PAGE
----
Verse 3

The great dragon - התנים hattannim should here be translated crocodile, as that is a real animal, and numerous in the Nile; whereas the dragon is wholly fabulous. The original signifies any large animal.

https://www.studylight.org/commentaries/acc/ezekiel-29.html

 

Recent research has made it clear that Joseph Smith was familiar with Adam Clarke’s commentary (http://jur.byu.edu/?p=21296).

So the identification of the crocodile as the god Pharaoh need not be indicative of any familiarity with ancient Egyptian religious practices outside of what can be gleaned from the Old Testament and available commentaries.

 

 

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3 hours ago, stemelbow said:

I think everyone largely agrees, Joseph couldn't translate Egyptian.

CFR

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18 hours ago, The Unclean Deacon said:

a good egyptologists would need to have some credibility in his own arena, John Doesn't.  Can you name one non-mormon egytologist who holds Gee up in his field as credible.  Only believing Mormons who are interested in religious apologetics take such a view.  By this standard, David Misagviage is brilliant.  Ken Ham is brilliant.  By this standard Kirby Heybourne is a brilliant actor.   To create labels in such a vacuum is illogical and deeply flawed and misses the mark way more than it hits.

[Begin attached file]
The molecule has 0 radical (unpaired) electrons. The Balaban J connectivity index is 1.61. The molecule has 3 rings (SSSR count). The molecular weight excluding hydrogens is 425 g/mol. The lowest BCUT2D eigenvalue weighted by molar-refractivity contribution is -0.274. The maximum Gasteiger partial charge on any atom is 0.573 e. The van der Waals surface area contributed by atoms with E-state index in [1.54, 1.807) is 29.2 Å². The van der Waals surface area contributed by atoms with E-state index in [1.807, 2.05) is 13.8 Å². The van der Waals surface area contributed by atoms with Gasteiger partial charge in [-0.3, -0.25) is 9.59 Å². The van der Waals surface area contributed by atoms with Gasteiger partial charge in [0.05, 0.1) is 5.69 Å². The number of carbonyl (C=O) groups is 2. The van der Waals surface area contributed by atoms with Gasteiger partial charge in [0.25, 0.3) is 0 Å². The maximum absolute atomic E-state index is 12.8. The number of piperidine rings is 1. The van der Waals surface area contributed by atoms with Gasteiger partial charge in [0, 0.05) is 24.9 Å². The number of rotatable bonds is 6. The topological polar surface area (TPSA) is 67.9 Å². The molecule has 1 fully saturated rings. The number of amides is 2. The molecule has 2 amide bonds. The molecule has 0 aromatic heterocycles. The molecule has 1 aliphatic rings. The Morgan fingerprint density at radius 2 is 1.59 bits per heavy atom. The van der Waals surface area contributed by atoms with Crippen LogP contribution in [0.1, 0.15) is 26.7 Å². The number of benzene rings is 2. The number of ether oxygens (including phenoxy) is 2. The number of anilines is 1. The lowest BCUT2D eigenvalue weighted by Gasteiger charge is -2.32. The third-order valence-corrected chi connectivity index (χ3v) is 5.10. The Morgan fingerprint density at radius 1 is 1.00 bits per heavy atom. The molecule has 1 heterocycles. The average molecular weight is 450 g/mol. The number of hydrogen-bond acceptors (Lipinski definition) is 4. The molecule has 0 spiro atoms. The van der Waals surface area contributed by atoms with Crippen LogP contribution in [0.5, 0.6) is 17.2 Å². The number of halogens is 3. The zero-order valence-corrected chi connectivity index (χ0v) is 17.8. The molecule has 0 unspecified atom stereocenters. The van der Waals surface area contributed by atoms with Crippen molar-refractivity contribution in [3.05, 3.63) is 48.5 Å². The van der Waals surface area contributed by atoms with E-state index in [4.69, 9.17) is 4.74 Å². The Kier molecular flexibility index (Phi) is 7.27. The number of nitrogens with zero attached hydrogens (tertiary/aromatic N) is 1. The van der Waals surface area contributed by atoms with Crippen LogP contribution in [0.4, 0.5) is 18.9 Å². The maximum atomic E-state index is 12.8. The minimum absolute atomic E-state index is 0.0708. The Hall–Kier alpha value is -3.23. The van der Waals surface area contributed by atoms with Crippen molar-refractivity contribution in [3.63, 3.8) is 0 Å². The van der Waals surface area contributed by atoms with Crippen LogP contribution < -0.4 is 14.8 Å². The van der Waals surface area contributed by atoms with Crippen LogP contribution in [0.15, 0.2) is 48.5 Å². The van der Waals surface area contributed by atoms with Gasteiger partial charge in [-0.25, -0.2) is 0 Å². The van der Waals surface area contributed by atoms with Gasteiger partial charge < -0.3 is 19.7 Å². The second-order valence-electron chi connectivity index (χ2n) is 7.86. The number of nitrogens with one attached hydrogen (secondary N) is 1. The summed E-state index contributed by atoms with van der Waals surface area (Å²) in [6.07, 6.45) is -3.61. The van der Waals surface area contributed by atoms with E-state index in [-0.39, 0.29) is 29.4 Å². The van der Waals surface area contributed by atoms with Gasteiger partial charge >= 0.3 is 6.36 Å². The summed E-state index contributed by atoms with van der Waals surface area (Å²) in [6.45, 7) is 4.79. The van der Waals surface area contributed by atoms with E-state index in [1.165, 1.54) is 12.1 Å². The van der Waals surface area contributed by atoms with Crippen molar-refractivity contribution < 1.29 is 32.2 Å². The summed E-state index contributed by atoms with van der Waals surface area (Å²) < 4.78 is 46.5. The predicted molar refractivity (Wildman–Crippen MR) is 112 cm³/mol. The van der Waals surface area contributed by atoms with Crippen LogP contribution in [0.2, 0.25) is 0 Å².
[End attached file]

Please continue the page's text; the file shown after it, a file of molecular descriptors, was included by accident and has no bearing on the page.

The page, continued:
You enjoy casting aspersions, even when you have no idea what you are saying, and even though you know it to be counterfactual.  There's a word for that.

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10 hours ago, Rivers said:

The Facsimile explanations.

The KEP

 

8 hours ago, sunstoned said:

Don't forget the church essays. 

Wow, so these are your sources for:

13 hours ago, gav said:
16 hours ago, stemelbow said:

I think everyone largely agrees, Joseph couldn't translate Egyptian.

CFR

Just another unsupported overstatement belonging to an extended family of overstatements!😞😞😞

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20 hours ago, Steve Thompson said:

So the identification of the crocodile as the god Pharaoh need not be indicative of any familiarity with ancient Egyptian religious practices outside of what can be gleaned from the Old Testament and available commentaries.

Thanks Steve.

Your informed participation here is greatly appreciated.

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23 hours ago, Robert F. Smith said:

I don't know how one eliminates the possibility of 19th century or other sources.

I agree it is a difficult task but if you acknowledge you don't know how it can be done than you should also see that claims to know what JS could and could not have known are pure speculation. If we cannot eliminate the 19th century influences than we cannot claim we know what JS could not of known.

I finally received my copy of Producing Ancient Scripture: Joseph Smith's Translation Projects in the Development of Mormon Christianity yesterday. 

I hope to read it and maybe start a thread or two on it in which I hope you will participate. I may jump right to Matt Grey's chapter just because that interests me the most.

 

 

 

 

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18 hours ago, gav said:

CFR

Egyptologist Theodule Deveria concluded that Smith's explanation was "rambling nonsense".

Egyptologist James H. Breasted said "very clearly demonstrates that he was totally unacquainted with the significance of these documents and absolutely ignorant of the simplest facts of Egyptian writing and civilization."